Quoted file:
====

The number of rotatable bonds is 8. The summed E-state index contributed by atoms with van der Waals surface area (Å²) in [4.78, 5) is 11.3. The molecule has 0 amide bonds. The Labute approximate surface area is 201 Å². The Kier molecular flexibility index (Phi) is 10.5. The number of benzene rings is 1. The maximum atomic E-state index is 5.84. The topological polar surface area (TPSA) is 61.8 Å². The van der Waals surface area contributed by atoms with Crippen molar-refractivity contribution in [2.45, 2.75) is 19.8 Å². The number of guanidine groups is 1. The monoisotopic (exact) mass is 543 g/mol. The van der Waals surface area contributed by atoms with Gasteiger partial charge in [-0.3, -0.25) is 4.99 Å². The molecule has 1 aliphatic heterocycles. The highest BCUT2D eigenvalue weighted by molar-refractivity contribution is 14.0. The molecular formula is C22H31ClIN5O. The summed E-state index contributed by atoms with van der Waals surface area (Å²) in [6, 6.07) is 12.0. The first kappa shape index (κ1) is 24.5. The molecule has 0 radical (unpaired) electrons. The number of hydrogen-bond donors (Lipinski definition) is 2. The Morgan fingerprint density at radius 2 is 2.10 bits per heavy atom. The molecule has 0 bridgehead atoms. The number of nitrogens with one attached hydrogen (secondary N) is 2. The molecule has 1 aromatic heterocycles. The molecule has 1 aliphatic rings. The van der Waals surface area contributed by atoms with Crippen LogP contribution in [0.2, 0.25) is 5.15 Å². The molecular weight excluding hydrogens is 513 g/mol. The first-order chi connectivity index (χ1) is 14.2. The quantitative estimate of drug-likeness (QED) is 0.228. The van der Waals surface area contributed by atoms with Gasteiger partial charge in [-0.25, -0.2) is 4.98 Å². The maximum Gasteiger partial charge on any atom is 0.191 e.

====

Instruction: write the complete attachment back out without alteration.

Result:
The number of rotatable bonds is 8. The summed E-state index contributed by atoms with van der Waals surface area (Å²) in [4.78, 5) is 11.3. The molecule has 0 amide bonds. The Labute approximate surface area is 201 Å². The Kier molecular flexibility index (Phi) is 10.5. The number of benzene rings is 1. The maximum atomic E-state index is 5.84. The topological polar surface area (TPSA) is 61.8 Å². The van der Waals surface area contributed by atoms with Crippen molar-refractivity contribution in [2.45, 2.75) is 19.8 Å². The number of guanidine groups is 1. The monoisotopic (exact) mass is 543 g/mol. The van der Waals surface area contributed by atoms with Gasteiger partial charge in [-0.3, -0.25) is 4.99 Å². The molecule has 1 aliphatic heterocycles. The highest BCUT2D eigenvalue weighted by molar-refractivity contribution is 14.0. The molecular formula is C22H31ClIN5O. The summed E-state index contributed by atoms with van der Waals surface area (Å²) in [6, 6.07) is 12.0. The first kappa shape index (κ1) is 24.5. The molecule has 0 radical (unpaired) electrons. The number of hydrogen-bond donors (Lipinski definition) is 2. The Morgan fingerprint density at radius 2 is 2.10 bits per heavy atom. The molecule has 0 bridgehead atoms. The number of nitrogens with one attached hydrogen (secondary N) is 2. The molecule has 1 aromatic heterocycles. The molecule has 1 aliphatic rings. The van der Waals surface area contributed by atoms with Crippen LogP contribution in [0.2, 0.25) is 5.15 Å². The molecular weight excluding hydrogens is 513 g/mol. The first-order chi connectivity index (χ1) is 14.2. The quantitative estimate of drug-likeness (QED) is 0.228. The van der Waals surface area contributed by atoms with Gasteiger partial charge in [-0.25, -0.2) is 4.98 Å². The maximum Gasteiger partial charge on any atom is 0.191 e.